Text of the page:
Configuring AD FS for Securing the Solution

Now that we’ve configured the RulesEngine to use ADFS, we need to tell ADFS about the RulesEngine. To do this we open the AD FS 2.0 Management Snap-in from Start Menu->Administrative Tools->AD FS 2.0 Management.  In the tree view we expand the Trust Relationships node and then right-click the Relying Party Trusts node, selecting Add Relying Party Trust… which loads wizard of the same name.  We click Start past the welcome screen:



On the Select Data Source screen, we can simply import the Federation Metadata requirements of the RulesEngine from a file (since we are not using HTTPS to host the RulesEngine, the first radio is not an option).  As you can see in the screenshot, the FederationMetadata.xml documentforRulesEngine is located under the RulesEngine project.


 Next you enter a user friendly display name and any notes.

Then, by default we don’t want to perform any authorization at the ADFS STS, so we just leave the Permit all option selected.

You can review the various settings pulled in from the FederationMetadata and your selections on the following screen.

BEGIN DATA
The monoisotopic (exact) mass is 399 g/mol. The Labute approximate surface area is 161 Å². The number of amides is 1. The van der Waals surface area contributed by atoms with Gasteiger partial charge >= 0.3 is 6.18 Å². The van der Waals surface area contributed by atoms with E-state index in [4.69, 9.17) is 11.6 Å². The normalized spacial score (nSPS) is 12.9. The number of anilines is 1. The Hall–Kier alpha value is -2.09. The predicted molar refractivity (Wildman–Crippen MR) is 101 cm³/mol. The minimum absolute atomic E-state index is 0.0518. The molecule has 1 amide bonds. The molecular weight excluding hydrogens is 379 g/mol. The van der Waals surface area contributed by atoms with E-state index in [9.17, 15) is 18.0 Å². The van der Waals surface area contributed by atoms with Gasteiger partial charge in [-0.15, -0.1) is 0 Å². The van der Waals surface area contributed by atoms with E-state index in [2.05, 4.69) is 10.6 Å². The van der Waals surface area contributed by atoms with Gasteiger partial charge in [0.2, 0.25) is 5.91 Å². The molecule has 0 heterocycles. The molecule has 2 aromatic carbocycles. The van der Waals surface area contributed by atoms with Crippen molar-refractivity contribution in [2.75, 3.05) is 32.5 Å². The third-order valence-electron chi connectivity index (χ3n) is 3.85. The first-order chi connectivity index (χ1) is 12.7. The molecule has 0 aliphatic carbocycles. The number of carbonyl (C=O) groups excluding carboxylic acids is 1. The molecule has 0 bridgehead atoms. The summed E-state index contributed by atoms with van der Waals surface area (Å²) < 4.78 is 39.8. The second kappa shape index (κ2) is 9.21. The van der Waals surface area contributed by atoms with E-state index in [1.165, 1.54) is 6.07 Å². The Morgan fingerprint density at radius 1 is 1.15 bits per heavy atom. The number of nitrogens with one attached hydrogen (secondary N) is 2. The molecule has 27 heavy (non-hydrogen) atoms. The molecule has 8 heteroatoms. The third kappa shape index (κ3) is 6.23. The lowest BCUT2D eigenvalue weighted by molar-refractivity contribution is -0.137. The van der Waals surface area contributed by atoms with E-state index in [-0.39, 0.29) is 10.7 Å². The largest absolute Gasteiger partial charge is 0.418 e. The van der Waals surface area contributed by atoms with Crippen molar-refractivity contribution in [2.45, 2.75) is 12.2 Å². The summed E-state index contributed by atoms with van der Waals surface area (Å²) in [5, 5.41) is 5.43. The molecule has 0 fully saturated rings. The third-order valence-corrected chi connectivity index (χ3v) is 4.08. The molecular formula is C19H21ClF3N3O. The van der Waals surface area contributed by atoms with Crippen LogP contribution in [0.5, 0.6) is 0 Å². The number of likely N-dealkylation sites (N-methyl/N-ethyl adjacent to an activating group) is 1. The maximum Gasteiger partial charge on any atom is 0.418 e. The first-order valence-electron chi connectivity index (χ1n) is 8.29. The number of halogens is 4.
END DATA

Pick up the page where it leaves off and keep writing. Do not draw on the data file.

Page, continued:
You will then be prompted with the Edit Claims Rules screen, which you’ll want to display to configure how claims are issued from ADFS for the RulesEngine. In our scenario, we need to define rules to issue three claims: Name, Role and CanLoadData. We will also define a fourth, DOB, to show how we can obtain values from claims from attribute stores other than Active Directory. The following screenshot shows our Issuance Transform Rules with all claims added; we will then see how we configure the Name, Role and CanLoadData claims (the first three in the screenshot). We’ll return to showing how we add the DOB claim at the end of this blog post.


Let’s start with the Name claim. Here we receive the name via the presented Windows credentials, so we just need to pass it through. To create such a rule, click Add Rule… and the in the Claim rule template select Pass Through or Filter and Incoming Claim.

Click Next. Enter a user friendly description for the rule. Because we are after the incoming Name claim, select that in the first drop down and leave Pass through all claim values selected. Your screen should look as follows: